Health

There’s Now An Automatic Neti Pot For Clearing Your Sinuses

How does it compare to a traditional neti pot?

When it comes to stopping or treating symptom of allergies, sinus problems or colds, we’ll do whatever it takes to feel better. Plus, it’s the time of year for those nasty bugs, so many of us are looking for relief.

Some people swear by a device called the neti pot. It’s a common tool used to clear debris or mucus from the nasal cavity. You know, the one that looks like a tea pot!

But a new device, the Naväge Nose Cleaner, promises to be the high-tech solution for all of your sinus problems. But does it work?

How They Compare

According to Naväge, the cleaner uses a suction to push saline through the nasal cavity using warm water and a salt pod. Once you place the nose pieces against the nostrils, saline goes from the upper tank of the device to the lower tank (and out comes the messy stuff). An unused salt pod is required for each irrigation cycle.

The company claims the device is safe, convenient and less messy than a traditional neti pot. Watch the instructional video below:

The basic bundle with 20 salt pods sells for $79.95 on Naväge’s website. We also found it on Amazon for about $99.

To properly use a neti pot, you have to make your own saltwater solution according to the Mayo Clinic. Tap water is acceptable if it has been passed through a filter or boiled for several minutes. Although some neti pots are sold with a premixed sodium chloride packet.

To use a neti pot, you tilt your head sideways over the sink and pour the saltwater solution into your upper nostril so the liquid drains through the lower nostril. Then, repeat on the other side.

Do either of these nasal rinsing options sound enjoyable yet?

Neti pots are clearly the cheaper option, ranging between $6 and $20 on Amazon. Walgreens sells the NeilMed NasaFlo Neti Pot for $15.

neti pot photo
Flickr | Zenspa1

What Do Users Think?

The Naväge device was first launched in Canada, and since it’s so new, reviews and expert advice are limited. The site Bright Reviews says the automatic nose cleaner does appear to be a relief for people who regularly irrigate, and consumer reviews are generally positive. The site reminds users not put the salt pods in the dishwasher.

SinusCure.Org reports the Naväge Nose Cleaner does require setup, but once the batteries are installed (yes, you need batteries) and once the salt pods are in, it’s ready for use. It calls the technique efficient, “Instead of the saline being pushed through the nasal cavities, the saline is pulled through the sinuses using gentle suction,” according to SinusCure.Org.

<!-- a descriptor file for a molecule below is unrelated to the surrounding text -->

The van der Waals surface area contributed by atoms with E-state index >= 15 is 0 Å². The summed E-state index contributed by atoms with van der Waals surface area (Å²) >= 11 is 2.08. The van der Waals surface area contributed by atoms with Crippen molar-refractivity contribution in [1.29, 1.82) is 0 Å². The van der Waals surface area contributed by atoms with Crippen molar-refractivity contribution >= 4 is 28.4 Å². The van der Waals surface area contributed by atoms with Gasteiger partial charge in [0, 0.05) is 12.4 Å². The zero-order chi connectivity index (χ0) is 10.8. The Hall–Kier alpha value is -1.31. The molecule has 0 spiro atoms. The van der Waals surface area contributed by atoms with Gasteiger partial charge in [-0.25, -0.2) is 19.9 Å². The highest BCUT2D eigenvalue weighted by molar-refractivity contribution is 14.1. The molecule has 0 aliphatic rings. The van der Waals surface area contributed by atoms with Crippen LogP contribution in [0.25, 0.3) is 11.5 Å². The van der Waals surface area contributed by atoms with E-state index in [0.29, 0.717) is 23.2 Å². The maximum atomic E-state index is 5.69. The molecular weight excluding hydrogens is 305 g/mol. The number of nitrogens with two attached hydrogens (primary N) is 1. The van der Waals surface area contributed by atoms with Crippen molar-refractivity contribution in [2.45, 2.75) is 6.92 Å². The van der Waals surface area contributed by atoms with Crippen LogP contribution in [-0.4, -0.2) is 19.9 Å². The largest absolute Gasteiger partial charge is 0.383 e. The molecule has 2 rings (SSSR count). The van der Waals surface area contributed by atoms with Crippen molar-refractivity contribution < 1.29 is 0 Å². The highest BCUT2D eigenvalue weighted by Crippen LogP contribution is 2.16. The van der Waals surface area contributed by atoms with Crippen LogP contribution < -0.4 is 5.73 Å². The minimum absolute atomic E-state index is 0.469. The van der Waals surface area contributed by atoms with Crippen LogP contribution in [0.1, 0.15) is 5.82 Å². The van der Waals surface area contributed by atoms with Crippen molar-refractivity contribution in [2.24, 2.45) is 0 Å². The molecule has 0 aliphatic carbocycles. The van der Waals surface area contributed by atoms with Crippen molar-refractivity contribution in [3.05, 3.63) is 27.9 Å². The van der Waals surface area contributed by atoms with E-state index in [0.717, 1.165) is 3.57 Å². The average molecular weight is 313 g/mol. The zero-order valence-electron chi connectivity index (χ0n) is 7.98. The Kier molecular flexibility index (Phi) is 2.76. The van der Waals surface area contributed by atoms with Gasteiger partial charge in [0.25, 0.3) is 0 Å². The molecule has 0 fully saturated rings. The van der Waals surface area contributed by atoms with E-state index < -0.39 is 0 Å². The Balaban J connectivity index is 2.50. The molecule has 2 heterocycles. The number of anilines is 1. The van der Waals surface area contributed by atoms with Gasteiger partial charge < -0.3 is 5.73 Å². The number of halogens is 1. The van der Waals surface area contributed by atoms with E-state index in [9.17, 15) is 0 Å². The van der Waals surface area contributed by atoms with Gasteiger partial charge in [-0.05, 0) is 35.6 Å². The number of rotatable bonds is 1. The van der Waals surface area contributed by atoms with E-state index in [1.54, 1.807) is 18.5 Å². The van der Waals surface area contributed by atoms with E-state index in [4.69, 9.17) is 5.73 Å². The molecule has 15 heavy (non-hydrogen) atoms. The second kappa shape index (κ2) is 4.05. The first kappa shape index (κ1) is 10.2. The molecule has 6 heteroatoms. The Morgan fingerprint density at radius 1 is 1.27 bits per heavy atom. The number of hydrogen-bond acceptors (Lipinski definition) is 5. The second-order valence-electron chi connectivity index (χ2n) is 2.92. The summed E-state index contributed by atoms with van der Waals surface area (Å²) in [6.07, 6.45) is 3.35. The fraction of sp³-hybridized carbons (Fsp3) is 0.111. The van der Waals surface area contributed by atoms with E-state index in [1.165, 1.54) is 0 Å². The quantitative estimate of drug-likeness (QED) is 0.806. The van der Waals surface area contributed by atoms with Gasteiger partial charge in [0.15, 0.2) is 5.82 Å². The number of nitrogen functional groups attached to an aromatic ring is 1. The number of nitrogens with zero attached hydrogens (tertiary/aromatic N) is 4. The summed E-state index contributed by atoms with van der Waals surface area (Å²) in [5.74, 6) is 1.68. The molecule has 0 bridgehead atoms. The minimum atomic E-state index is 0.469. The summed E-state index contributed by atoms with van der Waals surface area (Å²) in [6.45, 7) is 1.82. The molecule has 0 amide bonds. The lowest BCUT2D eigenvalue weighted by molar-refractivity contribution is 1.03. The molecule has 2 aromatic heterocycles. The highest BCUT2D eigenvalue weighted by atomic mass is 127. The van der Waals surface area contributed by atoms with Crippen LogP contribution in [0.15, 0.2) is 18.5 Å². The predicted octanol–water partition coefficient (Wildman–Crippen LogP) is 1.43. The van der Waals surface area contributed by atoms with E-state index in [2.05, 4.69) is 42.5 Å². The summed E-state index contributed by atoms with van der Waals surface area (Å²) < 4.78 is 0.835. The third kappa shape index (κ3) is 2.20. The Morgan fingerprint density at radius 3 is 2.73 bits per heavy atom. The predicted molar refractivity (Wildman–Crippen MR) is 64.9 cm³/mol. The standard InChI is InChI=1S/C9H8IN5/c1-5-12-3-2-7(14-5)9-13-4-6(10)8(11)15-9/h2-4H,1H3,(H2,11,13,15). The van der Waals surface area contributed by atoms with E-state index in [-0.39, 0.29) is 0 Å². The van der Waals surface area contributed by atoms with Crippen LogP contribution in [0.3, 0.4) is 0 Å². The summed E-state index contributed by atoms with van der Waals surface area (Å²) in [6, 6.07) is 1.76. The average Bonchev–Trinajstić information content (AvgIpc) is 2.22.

Canada.com writer Ishmael Daro also commented on the setup required, and has this advice for others who give it a go:

“The strangest part of the experience is being able to breathe through your mouth while water rushes through your nasal passages,” he wrote. “Don’t attempt to talk, though, because water will start dribbling down the back of your throat.”

Daro says he did feel cleansed and better able to breath after using the device.

One Twitter user calls the Naväge cleaner the “ultimate nose cleaner,” but wishes the suction was a little more powerful. We’ll call this the “party review” (take a look and you’ll see why!):

Whichever option you try, be sure to ask your doctor before nasal rinsing. If you use one of these devices incorrectly, you expose yourself to risk of infection. The U.S. Food & Drug Administration offers these tips for safe use of nasal-rinsing devices:

  • Use distilled, sterile or boiled (and then cooled) tap water.
  • Read the instructions that come with your device.
  • Wash your hands thoroughly before using the device.
  • Make sure the device is clean and dry before using.

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